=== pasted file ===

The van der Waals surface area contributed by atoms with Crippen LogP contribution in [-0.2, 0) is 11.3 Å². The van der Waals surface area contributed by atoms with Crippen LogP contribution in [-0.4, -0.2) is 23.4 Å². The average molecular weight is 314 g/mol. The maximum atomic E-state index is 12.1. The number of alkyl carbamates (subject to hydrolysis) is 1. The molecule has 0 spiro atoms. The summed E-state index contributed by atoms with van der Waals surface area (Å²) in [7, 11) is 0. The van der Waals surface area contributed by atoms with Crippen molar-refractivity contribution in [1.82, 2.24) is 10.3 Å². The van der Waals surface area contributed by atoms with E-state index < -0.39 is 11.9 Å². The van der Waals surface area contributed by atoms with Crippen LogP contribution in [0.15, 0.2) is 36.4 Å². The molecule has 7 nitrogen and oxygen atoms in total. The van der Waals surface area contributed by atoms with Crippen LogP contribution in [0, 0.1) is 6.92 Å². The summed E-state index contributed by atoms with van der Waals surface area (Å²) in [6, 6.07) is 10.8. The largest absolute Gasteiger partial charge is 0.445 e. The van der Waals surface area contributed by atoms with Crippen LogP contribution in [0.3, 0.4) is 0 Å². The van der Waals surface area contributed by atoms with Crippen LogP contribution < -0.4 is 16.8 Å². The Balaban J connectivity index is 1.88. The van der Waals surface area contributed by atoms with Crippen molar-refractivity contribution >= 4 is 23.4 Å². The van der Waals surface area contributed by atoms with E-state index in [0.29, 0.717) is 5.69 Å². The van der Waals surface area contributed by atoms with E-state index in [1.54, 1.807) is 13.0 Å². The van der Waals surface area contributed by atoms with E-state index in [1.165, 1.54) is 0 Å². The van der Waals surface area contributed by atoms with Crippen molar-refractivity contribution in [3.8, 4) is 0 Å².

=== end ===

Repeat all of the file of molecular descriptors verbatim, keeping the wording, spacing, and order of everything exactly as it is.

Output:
The van der Waals surface area contributed by atoms with Crippen LogP contribution in [-0.2, 0) is 11.3 Å². The van der Waals surface area contributed by atoms with Crippen LogP contribution in [-0.4, -0.2) is 23.4 Å². The average molecular weight is 314 g/mol. The maximum atomic E-state index is 12.1. The number of alkyl carbamates (subject to hydrolysis) is 1. The molecule has 0 spiro atoms. The summed E-state index contributed by atoms with van der Waals surface area (Å²) in [7, 11) is 0. The van der Waals surface area contributed by atoms with Crippen molar-refractivity contribution in [1.82, 2.24) is 10.3 Å². The van der Waals surface area contributed by atoms with E-state index < -0.39 is 11.9 Å². The van der Waals surface area contributed by atoms with Crippen LogP contribution in [0.15, 0.2) is 36.4 Å². The molecule has 7 nitrogen and oxygen atoms in total. The van der Waals surface area contributed by atoms with Crippen LogP contribution in [0, 0.1) is 6.92 Å². The summed E-state index contributed by atoms with van der Waals surface area (Å²) in [6, 6.07) is 10.8. The largest absolute Gasteiger partial charge is 0.445 e. The van der Waals surface area contributed by atoms with Crippen LogP contribution in [0.3, 0.4) is 0 Å². The van der Waals surface area contributed by atoms with Crippen LogP contribution < -0.4 is 16.8 Å². The Balaban J connectivity index is 1.88. The van der Waals surface area contributed by atoms with Crippen molar-refractivity contribution >= 4 is 23.4 Å². The van der Waals surface area contributed by atoms with E-state index in [0.29, 0.717) is 5.69 Å². The van der Waals surface area contributed by atoms with E-state index in [1.54, 1.807) is 13.0 Å². The van der Waals surface area contributed by atoms with E-state index in [1.165, 1.54) is 0 Å². The van der Waals surface area contributed by atoms with Crippen molar-refractivity contribution in [3.8, 4) is 0 Å².